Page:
A recent opinion by the New Mexico Court of Appeals, Salas v. Clark Equipment Company, reverses the district court’s grant of summary judgment to a lumber company that had been named as one of the defendants in the plaintiffs’ personal injury suit. The plaintiffs/appellants included a widow, children and grandchildren. They sued the lumber company and other defendants following the death of their loved one, seeking damages based on the decedent having allegedly been exposed to products containing respirable asbestos as part of his work in home construction and as a miner and mechanic.
In 2013 the decedent was diagnosed with lung cancer. He died later that year. According to the Court of Appeals, over the course of the several years since the decedent’s passing, there was litigation that resulted in the plaintiffs achieving settlements with most of the defendants. The lumber company and three other defendants did not settle with the plaintiffs. They filed summary judgment motions, asserting that they were entitled to judgment in their favor as a matter of law. After the defendants won, the plaintiffs appealed.
On appeal, three out of four defendants won again when the Court of Appeals upheld the summary judgment rulings in their favor. But the Court of Appeals reversed the grant of summary judgment with respect to the lumber company defendant.
Under New Mexico law, it is proper for a court to grant summary judgment when there are no genuine issue of material fact. The party moving for summary judgment bears the initial burden of establishing a prima facie case for summary judgment. If successful then the non-moving party or parties, here the plaintiffs, need to demonstrate the existence of specific evidentiary facts which would require trial on the merits. If the non-moving party is unable to make this showing then a court can grant summary judgment in favor of the party moving for summary judgment.
In this case, the lumber company argued, among other things, that the plaintiffs had failed to come forward with evidence or witnesses showing that an asbestos-containing product from this defendant had sickened the decedent. The lower court and the appellate court were of the view that the lumber company established a case for summary judgment, shifting the burden to the plaintiffs to show facts requiring a trial. The lower court was suspicious of affidavits presented by the plaintiffs as part of their attempts to avoid entry of summary judgment in favor of the defendants. The lower court characterized the documents as “self-serving, not reliable and an attempt to create sham issues of fact.” But the appellate court did not construe the affidavits the same way.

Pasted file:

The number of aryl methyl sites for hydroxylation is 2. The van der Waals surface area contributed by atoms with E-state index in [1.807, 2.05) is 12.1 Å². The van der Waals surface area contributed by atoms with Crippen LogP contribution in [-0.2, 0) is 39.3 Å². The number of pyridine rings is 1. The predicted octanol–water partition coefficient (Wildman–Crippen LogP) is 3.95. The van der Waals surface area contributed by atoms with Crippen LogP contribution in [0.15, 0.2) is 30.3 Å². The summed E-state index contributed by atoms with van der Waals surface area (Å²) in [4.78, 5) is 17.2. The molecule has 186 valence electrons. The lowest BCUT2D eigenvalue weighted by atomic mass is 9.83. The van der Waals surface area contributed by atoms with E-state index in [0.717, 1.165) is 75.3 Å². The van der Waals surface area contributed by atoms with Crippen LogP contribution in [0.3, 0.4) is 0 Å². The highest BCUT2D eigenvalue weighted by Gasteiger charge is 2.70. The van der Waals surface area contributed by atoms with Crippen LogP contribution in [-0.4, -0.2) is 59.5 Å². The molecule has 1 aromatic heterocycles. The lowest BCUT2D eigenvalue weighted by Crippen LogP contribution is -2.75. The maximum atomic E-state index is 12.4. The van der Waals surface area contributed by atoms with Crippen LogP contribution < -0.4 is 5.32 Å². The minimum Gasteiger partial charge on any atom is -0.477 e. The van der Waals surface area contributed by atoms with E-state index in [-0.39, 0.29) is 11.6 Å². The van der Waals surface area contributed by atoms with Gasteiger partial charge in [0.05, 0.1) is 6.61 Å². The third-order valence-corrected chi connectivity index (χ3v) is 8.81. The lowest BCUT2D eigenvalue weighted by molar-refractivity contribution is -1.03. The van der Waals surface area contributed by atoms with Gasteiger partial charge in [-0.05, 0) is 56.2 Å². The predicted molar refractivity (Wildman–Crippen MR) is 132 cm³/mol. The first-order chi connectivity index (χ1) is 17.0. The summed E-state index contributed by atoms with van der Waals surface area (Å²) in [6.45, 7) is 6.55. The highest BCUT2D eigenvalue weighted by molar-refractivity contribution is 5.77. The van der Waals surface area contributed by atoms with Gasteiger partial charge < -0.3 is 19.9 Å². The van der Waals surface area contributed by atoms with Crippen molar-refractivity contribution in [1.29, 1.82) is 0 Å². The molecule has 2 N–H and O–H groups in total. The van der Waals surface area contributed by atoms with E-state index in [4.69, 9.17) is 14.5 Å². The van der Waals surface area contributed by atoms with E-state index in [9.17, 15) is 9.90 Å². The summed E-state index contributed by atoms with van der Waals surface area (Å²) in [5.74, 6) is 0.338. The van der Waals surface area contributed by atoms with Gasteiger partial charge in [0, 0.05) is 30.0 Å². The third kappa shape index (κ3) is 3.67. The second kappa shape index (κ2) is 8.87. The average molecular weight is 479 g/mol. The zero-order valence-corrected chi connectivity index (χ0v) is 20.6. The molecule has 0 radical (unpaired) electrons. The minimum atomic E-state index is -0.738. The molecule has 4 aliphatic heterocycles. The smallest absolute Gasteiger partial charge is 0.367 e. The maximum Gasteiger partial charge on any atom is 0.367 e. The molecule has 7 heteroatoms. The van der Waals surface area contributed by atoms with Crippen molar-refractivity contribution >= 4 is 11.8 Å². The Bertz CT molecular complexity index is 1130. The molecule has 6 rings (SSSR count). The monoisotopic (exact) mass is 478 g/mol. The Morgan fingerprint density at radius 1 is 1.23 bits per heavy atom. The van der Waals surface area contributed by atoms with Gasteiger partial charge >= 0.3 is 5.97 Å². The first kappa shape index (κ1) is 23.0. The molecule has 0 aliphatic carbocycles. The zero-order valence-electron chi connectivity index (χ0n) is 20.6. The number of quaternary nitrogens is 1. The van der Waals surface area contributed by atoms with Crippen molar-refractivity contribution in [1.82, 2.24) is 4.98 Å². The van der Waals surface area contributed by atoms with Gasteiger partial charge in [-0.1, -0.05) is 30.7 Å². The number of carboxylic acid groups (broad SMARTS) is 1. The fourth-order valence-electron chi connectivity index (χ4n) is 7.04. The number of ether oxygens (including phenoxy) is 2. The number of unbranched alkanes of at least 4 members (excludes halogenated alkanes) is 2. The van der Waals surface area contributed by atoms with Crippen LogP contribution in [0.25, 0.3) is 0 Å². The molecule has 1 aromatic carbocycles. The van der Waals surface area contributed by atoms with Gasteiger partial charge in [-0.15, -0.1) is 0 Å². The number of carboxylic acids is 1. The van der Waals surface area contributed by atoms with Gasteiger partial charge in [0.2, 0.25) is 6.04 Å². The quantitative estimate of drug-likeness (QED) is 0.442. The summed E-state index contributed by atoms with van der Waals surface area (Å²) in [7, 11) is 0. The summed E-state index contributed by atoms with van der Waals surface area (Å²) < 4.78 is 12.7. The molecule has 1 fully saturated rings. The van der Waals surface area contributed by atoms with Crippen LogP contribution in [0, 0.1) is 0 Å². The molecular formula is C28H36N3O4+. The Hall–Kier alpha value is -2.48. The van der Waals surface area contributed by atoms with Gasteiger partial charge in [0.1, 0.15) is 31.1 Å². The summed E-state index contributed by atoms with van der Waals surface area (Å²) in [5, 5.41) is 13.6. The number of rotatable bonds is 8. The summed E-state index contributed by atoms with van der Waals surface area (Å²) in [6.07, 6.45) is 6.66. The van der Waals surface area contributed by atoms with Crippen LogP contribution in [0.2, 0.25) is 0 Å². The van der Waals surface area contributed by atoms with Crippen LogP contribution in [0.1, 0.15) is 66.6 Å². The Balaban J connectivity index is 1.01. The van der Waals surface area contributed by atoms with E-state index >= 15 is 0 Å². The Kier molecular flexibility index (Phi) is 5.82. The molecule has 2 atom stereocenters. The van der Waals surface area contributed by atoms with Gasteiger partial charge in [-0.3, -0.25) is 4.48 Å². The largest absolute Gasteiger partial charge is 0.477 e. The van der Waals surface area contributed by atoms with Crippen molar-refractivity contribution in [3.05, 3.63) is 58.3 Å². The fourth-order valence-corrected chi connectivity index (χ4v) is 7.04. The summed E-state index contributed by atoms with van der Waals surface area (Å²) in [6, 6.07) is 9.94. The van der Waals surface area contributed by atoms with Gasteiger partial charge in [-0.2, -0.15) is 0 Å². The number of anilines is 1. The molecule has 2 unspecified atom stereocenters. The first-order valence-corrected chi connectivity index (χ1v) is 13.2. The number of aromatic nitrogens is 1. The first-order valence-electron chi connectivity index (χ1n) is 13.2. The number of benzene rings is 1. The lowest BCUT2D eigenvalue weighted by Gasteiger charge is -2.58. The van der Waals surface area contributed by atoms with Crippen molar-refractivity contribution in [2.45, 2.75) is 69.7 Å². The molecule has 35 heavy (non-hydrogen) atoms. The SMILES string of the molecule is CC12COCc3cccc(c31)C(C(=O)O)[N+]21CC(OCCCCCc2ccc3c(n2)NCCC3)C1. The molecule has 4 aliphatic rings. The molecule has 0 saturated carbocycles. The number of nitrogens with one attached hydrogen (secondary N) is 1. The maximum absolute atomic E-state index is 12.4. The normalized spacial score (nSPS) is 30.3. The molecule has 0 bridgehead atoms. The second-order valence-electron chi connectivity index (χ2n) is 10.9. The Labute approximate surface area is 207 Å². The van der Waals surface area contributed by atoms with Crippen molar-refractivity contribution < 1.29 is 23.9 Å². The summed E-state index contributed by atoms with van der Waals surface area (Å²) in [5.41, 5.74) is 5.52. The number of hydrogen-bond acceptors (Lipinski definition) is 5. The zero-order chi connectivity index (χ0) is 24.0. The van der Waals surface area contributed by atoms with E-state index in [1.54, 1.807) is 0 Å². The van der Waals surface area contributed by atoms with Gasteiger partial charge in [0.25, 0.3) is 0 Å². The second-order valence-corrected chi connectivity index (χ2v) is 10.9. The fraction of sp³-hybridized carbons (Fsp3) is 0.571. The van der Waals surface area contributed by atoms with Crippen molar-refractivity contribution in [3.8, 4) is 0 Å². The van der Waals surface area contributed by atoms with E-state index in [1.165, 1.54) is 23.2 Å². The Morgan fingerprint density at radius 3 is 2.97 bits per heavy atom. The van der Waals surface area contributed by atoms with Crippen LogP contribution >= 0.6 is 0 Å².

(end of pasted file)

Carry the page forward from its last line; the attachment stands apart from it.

The appellate court was not persuaded that the plaintiffs intended to create sham issues of fact. The appellate court’s review of the record showed, among other things, that the affidavits contained specific time frames and products and that the plaintiffs had made amendments to discovery responses that were contradictory. Accordingly, the appellate court reversed the grant of summary judgment to the lumber company insofar as it treated the plaintiffs’ affidavits as sham affidavits, and remanded the case back to the lower court whose ruling was reversed on appeal with instructions to enter clear findings of fact and conclusions of law concerning whether the plaintiffs had produced evidence showing exposure to the lumber company’s products was a cause of the harm suffered by the plaintiffs’ decedent.
If you or someone you love has been hurt in an accident, you may be entitled to receive a monetary award for damages. Being compensated monetarily following an injury can help people and their loved ones recover out-of-pocket costs resulting from the accident, including medical bills and lost wages. Litigating a personal injury case can be complicated. We can help. To understand more about your case and how it can be pursued to maximize your financial recovery, call New Mexico personal injury lawyer Matthew Vance. At the Law Office of Matthew Vance, P.C., we provide a free consultation and can be reached at (505) 242-6267 (Phone) or (505) 317-3118 (Skype). Alternatively, we can also be reached by email at the following email addresses: